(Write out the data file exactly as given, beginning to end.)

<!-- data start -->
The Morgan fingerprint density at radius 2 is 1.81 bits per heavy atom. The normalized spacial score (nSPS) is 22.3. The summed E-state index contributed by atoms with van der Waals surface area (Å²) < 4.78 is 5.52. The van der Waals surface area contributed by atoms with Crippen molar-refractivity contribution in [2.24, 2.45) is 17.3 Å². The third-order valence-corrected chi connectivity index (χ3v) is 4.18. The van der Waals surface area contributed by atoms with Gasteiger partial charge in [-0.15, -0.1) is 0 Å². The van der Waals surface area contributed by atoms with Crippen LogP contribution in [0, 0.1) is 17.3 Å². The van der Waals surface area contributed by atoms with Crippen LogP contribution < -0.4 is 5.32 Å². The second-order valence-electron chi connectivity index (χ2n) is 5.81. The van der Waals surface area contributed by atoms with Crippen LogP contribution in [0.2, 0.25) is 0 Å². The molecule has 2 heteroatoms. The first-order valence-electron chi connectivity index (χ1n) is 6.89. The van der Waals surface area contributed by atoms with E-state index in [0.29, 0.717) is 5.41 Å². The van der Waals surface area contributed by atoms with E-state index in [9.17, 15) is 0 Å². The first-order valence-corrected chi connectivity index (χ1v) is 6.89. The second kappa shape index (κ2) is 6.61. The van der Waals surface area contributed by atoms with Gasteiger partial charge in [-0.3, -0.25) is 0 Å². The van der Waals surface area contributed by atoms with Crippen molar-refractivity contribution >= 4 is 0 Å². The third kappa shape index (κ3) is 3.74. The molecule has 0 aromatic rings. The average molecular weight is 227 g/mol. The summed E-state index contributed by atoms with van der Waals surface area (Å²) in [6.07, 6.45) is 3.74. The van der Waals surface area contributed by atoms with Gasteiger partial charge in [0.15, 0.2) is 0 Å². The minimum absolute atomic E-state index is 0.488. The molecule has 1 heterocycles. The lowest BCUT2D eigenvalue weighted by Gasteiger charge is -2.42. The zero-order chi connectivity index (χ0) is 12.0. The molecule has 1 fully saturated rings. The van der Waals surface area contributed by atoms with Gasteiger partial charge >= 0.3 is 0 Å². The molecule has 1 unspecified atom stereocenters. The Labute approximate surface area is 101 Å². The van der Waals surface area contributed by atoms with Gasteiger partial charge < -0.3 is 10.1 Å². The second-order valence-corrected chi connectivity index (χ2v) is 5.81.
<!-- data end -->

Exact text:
The Morgan fingerprint density at radius 2 is 1.81 bits per heavy atom. The normalized spacial score (nSPS) is 22.3. The summed E-state index contributed by atoms with van der Waals surface area (Å²) < 4.78 is 5.52. The van der Waals surface area contributed by atoms with Crippen molar-refractivity contribution in [2.24, 2.45) is 17.3 Å². The third-order valence-corrected chi connectivity index (χ3v) is 4.18. The van der Waals surface area contributed by atoms with Gasteiger partial charge in [-0.15, -0.1) is 0 Å². The van der Waals surface area contributed by atoms with Crippen LogP contribution in [0, 0.1) is 17.3 Å². The van der Waals surface area contributed by atoms with Crippen LogP contribution < -0.4 is 5.32 Å². The second-order valence-electron chi connectivity index (χ2n) is 5.81. The van der Waals surface area contributed by atoms with Crippen LogP contribution in [0.2, 0.25) is 0 Å². The molecule has 2 heteroatoms. The first-order valence-electron chi connectivity index (χ1n) is 6.89. The van der Waals surface area contributed by atoms with E-state index in [0.29, 0.717) is 5.41 Å². The van der Waals surface area contributed by atoms with E-state index in [9.17, 15) is 0 Å². The first-order valence-corrected chi connectivity index (χ1v) is 6.89. The second kappa shape index (κ2) is 6.61. The van der Waals surface area contributed by atoms with Gasteiger partial charge in [-0.3, -0.25) is 0 Å². The van der Waals surface area contributed by atoms with Crippen molar-refractivity contribution >= 4 is 0 Å². The third kappa shape index (κ3) is 3.74. The molecule has 0 aromatic rings. The average molecular weight is 227 g/mol. The summed E-state index contributed by atoms with van der Waals surface area (Å²) in [6.07, 6.45) is 3.74. The van der Waals surface area contributed by atoms with Gasteiger partial charge in [0.15, 0.2) is 0 Å². The minimum absolute atomic E-state index is 0.488. The molecule has 1 heterocycles. The lowest BCUT2D eigenvalue weighted by Gasteiger charge is -2.42. The zero-order chi connectivity index (χ0) is 12.0. The molecule has 1 fully saturated rings. The van der Waals surface area contributed by atoms with Gasteiger partial charge >= 0.3 is 0 Å². The molecule has 1 unspecified atom stereocenters. The Labute approximate surface area is 101 Å². The van der Waals surface area contributed by atoms with Gasteiger partial charge < -0.3 is 10.1 Å². The second-order valence-corrected chi connectivity index (χ2v) is 5.81.